3. Take your roller and roll it in the paint color of your choice
  4. Roll it over the paper and the leaf/leaves. If you want multiple colors, consider rolling in lines or over smaller portions of the paper. (Note if you don’t want the colors to mix, you’ll have to be sure to wash the roller in between and wait until the first ones dry to add additional colors onto the same leaf.)
  5. Carefully lift the leaves off the paper. Remove all tape carefully.
  6. Hang your artwork up to dry.
  7. Display it proudly!

What can do with all of those leaves falling in your yard? Rake them, yes. Or use them to make these four fun fall crafts with your kids. Some of these leaf crafts can be done even by little ones.

Hammered Leaf Prints

What You’ll Need:

  • Colored Leaves (or plants/flowers)—they can’t be dried out already
  • Sturdy gauge paper
  • Masking tape
  • A small hammer or rubber mallet
  • Sturdy surface to hammer on (possibly a cutting board or separate wood surface you don’t mind banging up a bit)

What You’ll Do:

  1. Place one piece of paper onto your surface
  2. Place the leaves of your choice (or flowers/plants) onto the paper, arranged in the style of your choice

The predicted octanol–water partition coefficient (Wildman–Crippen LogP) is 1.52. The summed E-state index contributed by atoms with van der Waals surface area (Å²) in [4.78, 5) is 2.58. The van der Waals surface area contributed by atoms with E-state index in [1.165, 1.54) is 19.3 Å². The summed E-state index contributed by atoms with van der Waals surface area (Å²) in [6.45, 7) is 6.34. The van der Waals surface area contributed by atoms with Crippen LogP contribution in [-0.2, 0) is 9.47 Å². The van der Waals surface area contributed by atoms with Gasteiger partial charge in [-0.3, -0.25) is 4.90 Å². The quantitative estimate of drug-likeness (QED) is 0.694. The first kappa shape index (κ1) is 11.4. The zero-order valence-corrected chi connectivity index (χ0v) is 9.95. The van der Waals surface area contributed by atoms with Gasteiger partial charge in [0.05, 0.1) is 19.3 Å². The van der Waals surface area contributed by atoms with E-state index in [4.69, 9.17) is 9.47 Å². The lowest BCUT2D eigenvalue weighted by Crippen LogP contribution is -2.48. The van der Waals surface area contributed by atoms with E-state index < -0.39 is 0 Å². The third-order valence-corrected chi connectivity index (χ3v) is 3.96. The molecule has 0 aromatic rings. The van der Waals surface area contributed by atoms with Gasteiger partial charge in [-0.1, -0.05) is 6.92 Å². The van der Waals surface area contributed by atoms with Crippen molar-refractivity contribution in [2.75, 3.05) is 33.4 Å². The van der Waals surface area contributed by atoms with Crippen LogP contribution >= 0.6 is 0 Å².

3. Place a second piece of paper on top and secure them to the surface at the top and bottom with masking tape
  4. Take your hammer or mallet and hit the top paper—aiming for the leaves/plants/flowers
  5. Lift up the top paper and remove the leaves/debris. You’ll be left with a paper that’s got “prints” of the plants on them!
  6. Use them for stationary or mount them as botanical artwork!
leaf crafts, fall foliage, leaf collecting

Leaf crafts: Imprints on clay become small dishes. Photo Credit: Eden Pontz / Discovery TravelingMom

Clay Leaf “Dishes”

Fallen leaves provide more than inspiration for these mini “dishes” (or bowls depending on how you shape them).

In this project the leaves leave their mark. These dishes, which will be the size of the leaves you’ve chosen, are great for rings, necklaces, safety pins, paper clips or other small things you may find on bureaus or desks.

What You’ll Need:

  • Leaves
  • Clay (Air Dry or Baking Clay-although Air Dry is probably preferred)
  • Clay Roller or non-wood rolling pin (acrylic is best)
  • A clean, dry surface to roll the clay on (wax paper will do if you don’t have a clay rolling mat)
  • Scissors or a clay blade (parents will need to help younger kids here)
  • Aluminum foil

What You’ll Do:

  1. Warm up the clay in your hands so it’s pliable and easily rolls.